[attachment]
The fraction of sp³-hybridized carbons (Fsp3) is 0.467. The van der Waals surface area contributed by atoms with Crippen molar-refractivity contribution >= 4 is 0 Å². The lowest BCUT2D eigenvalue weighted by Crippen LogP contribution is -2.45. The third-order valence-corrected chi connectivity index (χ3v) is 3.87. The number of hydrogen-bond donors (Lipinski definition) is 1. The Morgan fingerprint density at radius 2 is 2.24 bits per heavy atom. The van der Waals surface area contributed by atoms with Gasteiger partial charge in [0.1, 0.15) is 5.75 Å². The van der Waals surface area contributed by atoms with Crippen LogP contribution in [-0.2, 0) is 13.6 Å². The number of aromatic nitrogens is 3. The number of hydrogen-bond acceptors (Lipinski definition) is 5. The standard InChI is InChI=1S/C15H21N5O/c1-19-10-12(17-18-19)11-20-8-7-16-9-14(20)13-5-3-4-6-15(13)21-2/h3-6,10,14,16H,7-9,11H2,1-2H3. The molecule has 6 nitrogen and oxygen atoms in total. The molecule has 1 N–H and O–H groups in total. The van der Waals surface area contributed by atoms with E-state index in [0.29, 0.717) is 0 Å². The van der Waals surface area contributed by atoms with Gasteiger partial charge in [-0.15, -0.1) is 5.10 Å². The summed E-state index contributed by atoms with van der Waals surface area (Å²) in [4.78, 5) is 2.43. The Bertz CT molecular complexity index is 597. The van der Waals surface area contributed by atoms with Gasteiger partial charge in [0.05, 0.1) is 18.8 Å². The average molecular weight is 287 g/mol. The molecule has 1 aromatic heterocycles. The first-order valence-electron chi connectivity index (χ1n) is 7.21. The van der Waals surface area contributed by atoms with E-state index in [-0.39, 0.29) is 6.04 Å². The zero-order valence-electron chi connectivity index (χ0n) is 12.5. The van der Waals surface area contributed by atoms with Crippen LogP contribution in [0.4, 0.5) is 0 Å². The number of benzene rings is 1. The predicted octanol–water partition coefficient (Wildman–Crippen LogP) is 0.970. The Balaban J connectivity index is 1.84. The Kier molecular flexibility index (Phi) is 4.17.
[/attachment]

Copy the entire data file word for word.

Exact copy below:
The fraction of sp³-hybridized carbons (Fsp3) is 0.467. The van der Waals surface area contributed by atoms with Crippen molar-refractivity contribution >= 4 is 0 Å². The lowest BCUT2D eigenvalue weighted by Crippen LogP contribution is -2.45. The third-order valence-corrected chi connectivity index (χ3v) is 3.87. The number of hydrogen-bond donors (Lipinski definition) is 1. The Morgan fingerprint density at radius 2 is 2.24 bits per heavy atom. The van der Waals surface area contributed by atoms with Gasteiger partial charge in [0.1, 0.15) is 5.75 Å². The van der Waals surface area contributed by atoms with Crippen LogP contribution in [-0.2, 0) is 13.6 Å². The number of aromatic nitrogens is 3. The number of hydrogen-bond acceptors (Lipinski definition) is 5. The standard InChI is InChI=1S/C15H21N5O/c1-19-10-12(17-18-19)11-20-8-7-16-9-14(20)13-5-3-4-6-15(13)21-2/h3-6,10,14,16H,7-9,11H2,1-2H3. The molecule has 6 nitrogen and oxygen atoms in total. The molecule has 1 N–H and O–H groups in total. The van der Waals surface area contributed by atoms with E-state index in [0.29, 0.717) is 0 Å². The van der Waals surface area contributed by atoms with Gasteiger partial charge in [-0.15, -0.1) is 5.10 Å². The summed E-state index contributed by atoms with van der Waals surface area (Å²) in [4.78, 5) is 2.43. The Bertz CT molecular complexity index is 597. The van der Waals surface area contributed by atoms with Gasteiger partial charge in [0.05, 0.1) is 18.8 Å². The average molecular weight is 287 g/mol. The molecule has 1 aromatic heterocycles. The first-order valence-electron chi connectivity index (χ1n) is 7.21. The van der Waals surface area contributed by atoms with E-state index in [-0.39, 0.29) is 6.04 Å². The zero-order valence-electron chi connectivity index (χ0n) is 12.5. The van der Waals surface area contributed by atoms with Crippen LogP contribution in [0.4, 0.5) is 0 Å². The number of benzene rings is 1. The predicted octanol–water partition coefficient (Wildman–Crippen LogP) is 0.970. The Balaban J connectivity index is 1.84. The Kier molecular flexibility index (Phi) is 4.17.